For many restaurants, catering has become a weapon of choice to grow their business. That’s because the catering market, worth about $61.5 billion, is a booming source of new sales for restaurants. To grow with that thriving market, some restaurants are investing in centralized catering kitchens, ghost restaurants, and call centers. To get the lowdown on those trends, we spoke with Jackie Swift-Kurkjian. Jackie is Vice President of Off-Premise Consumption for Fiesta Restaurant Group, which owns Pollo Tropical and Taco Cabana. An industry veteran, she led the catering programs for multiple national restaurant chains. Here’s our interview with Jackie:
ezCater: You’ve overseen the centralized catering kitchens of brands such as Potbelly Sandwich Shop. Those kitchens are designed to push out catered meals and small delivery orders. They behave like fulfillment centers that take, complete, and deliver online food orders. Does that business model make sense for all restaurants?
Jackie Swift-Kurkjian: If you’re going to invest in either a catering kitchen or a ghost restaurant, you’ve got to have a high-enough volume of business to justify it. Also, if you’re just getting into the catering business, don’t think about ghost restaurants at this point.
ezCater: Can you explain the term “ghost restaurant.”
Jackie Swift-Kurkjian: A ghost restaurant is a facility designed for the delivery-only experience. It’s not designed for a customer experience, and it doesn’t have any retail component. It’s essentially a production kitchen where you make the food for catering, and catering deliveries go out of that kitchen.
ezCater: Earlier you mentioned that operators shouldn’t invest in ghost restaurants at the early stages of their venture. But at what point does that option make sense?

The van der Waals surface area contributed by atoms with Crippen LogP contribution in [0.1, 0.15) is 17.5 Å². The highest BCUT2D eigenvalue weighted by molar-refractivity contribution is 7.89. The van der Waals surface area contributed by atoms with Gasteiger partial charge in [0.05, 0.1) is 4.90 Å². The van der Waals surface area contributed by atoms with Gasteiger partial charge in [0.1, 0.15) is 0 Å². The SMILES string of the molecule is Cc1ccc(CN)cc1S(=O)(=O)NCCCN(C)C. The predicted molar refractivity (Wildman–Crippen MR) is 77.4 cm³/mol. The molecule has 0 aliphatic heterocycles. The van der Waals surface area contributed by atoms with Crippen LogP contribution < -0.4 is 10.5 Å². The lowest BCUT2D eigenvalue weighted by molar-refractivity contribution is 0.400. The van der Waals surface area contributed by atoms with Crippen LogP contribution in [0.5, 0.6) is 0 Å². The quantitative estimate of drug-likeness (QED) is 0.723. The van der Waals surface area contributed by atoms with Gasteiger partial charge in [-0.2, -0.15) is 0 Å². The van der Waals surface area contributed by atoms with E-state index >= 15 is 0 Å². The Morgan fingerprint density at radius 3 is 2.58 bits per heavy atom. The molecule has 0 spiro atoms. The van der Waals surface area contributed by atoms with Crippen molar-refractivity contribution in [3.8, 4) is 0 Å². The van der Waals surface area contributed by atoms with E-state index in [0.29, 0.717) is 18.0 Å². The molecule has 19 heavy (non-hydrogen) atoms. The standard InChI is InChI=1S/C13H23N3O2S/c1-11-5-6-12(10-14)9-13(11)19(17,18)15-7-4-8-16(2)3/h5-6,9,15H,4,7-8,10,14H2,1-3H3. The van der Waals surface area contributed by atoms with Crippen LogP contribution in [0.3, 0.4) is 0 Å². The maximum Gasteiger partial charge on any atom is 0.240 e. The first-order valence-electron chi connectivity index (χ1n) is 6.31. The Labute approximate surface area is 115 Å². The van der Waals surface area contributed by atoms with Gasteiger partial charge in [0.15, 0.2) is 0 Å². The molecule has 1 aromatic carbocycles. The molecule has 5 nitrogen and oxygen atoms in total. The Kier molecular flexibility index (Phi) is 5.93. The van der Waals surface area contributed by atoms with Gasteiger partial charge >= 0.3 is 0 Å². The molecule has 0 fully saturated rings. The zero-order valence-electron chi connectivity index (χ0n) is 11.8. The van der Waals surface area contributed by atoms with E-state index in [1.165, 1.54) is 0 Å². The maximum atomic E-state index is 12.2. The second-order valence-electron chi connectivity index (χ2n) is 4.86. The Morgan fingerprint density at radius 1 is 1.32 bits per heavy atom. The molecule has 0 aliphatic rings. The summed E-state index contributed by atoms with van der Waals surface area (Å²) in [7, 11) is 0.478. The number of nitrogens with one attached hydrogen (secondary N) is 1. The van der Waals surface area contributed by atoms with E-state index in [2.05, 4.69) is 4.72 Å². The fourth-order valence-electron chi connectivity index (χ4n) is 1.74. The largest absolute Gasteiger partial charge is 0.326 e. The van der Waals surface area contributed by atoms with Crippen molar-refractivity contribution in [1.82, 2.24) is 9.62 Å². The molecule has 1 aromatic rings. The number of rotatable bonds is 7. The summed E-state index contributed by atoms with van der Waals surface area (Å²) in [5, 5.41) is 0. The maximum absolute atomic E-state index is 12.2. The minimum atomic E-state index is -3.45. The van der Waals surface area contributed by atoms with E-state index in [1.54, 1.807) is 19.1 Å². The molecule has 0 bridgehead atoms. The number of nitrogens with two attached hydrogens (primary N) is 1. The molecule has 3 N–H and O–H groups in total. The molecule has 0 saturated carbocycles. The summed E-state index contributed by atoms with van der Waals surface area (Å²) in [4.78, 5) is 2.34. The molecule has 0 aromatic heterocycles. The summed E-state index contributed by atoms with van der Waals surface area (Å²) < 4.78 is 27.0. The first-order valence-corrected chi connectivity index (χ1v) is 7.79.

Jackie Swift-Kurkjian: When your dine-in sales volume is so great, and you can’t push your restaurant to do more—as in improving your catering sales—that’s a great time to consider investing in a ghost restaurant.
Alternatively, if you see a mixed performance across your brand‘s restaurant locations—high-volume stores and units that aren’t being pushed to capacity—look for a less-busy restaurant to handle catering.
ezCater: That’s great advice. Could you talk more about centralized catering kitchens? The benefits and challenges associated with them?
Jackie Swift-Kurkjian: Here’s a challenge: understanding the equipment you need. You shouldn’t choose equipment based on your existing business. Instead, you should look at where you want your business to be in the next three to five years. You’ve got to project your sales volume first and then look at the equipment you need.
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ezCater: At other restaurant concepts, you’ve run centralized call centers for catering and delivery orders. These are places where customer-service reps take and dispatch orders. What must happen to operate one successfully?